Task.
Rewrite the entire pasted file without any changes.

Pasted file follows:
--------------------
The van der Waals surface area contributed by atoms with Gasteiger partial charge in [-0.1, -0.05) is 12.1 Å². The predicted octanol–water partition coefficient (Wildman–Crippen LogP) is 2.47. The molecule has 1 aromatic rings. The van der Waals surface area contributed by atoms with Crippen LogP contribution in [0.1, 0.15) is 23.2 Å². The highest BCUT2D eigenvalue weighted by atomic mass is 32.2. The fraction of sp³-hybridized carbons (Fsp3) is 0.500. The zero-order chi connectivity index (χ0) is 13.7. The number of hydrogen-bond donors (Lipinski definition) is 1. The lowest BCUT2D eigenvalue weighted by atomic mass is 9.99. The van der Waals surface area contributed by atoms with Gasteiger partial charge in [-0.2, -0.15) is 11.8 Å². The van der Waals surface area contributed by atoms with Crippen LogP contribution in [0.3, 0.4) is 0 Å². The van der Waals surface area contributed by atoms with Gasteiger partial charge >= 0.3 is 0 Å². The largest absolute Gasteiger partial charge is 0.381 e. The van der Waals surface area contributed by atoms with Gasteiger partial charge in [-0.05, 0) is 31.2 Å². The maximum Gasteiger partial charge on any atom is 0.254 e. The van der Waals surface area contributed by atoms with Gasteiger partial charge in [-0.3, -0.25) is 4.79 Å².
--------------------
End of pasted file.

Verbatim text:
The van der Waals surface area contributed by atoms with Gasteiger partial charge in [-0.1, -0.05) is 12.1 Å². The predicted octanol–water partition coefficient (Wildman–Crippen LogP) is 2.47. The molecule has 1 aromatic rings. The van der Waals surface area contributed by atoms with Crippen LogP contribution in [0.1, 0.15) is 23.2 Å². The highest BCUT2D eigenvalue weighted by atomic mass is 32.2. The fraction of sp³-hybridized carbons (Fsp3) is 0.500. The zero-order chi connectivity index (χ0) is 13.7. The number of hydrogen-bond donors (Lipinski definition) is 1. The lowest BCUT2D eigenvalue weighted by atomic mass is 9.99. The van der Waals surface area contributed by atoms with Gasteiger partial charge in [-0.2, -0.15) is 11.8 Å². The van der Waals surface area contributed by atoms with Crippen LogP contribution in [0.3, 0.4) is 0 Å². The van der Waals surface area contributed by atoms with Gasteiger partial charge >= 0.3 is 0 Å². The largest absolute Gasteiger partial charge is 0.381 e. The van der Waals surface area contributed by atoms with Gasteiger partial charge in [-0.05, 0) is 31.2 Å². The maximum Gasteiger partial charge on any atom is 0.254 e. The van der Waals surface area contributed by atoms with Gasteiger partial charge in [-0.3, -0.25) is 4.79 Å².